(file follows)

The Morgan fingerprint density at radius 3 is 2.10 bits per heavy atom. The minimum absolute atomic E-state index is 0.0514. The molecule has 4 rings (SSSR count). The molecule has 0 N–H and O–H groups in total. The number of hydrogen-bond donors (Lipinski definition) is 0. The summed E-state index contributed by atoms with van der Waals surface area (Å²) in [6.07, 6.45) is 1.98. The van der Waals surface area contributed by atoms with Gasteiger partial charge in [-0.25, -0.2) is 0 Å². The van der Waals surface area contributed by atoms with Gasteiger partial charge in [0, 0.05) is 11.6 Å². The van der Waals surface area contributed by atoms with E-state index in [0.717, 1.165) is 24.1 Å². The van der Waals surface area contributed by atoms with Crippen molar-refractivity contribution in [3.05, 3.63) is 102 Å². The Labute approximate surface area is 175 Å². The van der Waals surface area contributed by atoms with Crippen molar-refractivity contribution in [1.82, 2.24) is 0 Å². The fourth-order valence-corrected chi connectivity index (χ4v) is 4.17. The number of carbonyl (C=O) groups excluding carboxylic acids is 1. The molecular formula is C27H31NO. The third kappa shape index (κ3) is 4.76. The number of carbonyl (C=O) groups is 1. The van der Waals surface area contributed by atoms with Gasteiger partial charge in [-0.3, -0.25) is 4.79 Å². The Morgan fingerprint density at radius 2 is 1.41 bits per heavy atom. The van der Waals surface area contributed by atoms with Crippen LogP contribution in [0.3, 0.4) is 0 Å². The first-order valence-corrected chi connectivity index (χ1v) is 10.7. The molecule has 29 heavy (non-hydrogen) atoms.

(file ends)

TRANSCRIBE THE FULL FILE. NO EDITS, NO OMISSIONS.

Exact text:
The Morgan fingerprint density at radius 3 is 2.10 bits per heavy atom. The minimum absolute atomic E-state index is 0.0514. The molecule has 4 rings (SSSR count). The molecule has 0 N–H and O–H groups in total. The number of hydrogen-bond donors (Lipinski definition) is 0. The summed E-state index contributed by atoms with van der Waals surface area (Å²) in [6.07, 6.45) is 1.98. The van der Waals surface area contributed by atoms with Gasteiger partial charge in [-0.25, -0.2) is 0 Å². The van der Waals surface area contributed by atoms with Gasteiger partial charge in [0, 0.05) is 11.6 Å². The van der Waals surface area contributed by atoms with E-state index in [0.717, 1.165) is 24.1 Å². The van der Waals surface area contributed by atoms with Crippen molar-refractivity contribution in [3.05, 3.63) is 102 Å². The Labute approximate surface area is 175 Å². The van der Waals surface area contributed by atoms with Crippen molar-refractivity contribution in [1.82, 2.24) is 0 Å². The fourth-order valence-corrected chi connectivity index (χ4v) is 4.17. The number of carbonyl (C=O) groups excluding carboxylic acids is 1. The molecular formula is C27H31NO. The third kappa shape index (κ3) is 4.76. The number of carbonyl (C=O) groups is 1. The van der Waals surface area contributed by atoms with Gasteiger partial charge in [-0.3, -0.25) is 4.79 Å². The Morgan fingerprint density at radius 2 is 1.41 bits per heavy atom. The van der Waals surface area contributed by atoms with Crippen LogP contribution in [0.3, 0.4) is 0 Å². The first-order valence-corrected chi connectivity index (χ1v) is 10.7. The molecule has 29 heavy (non-hydrogen) atoms.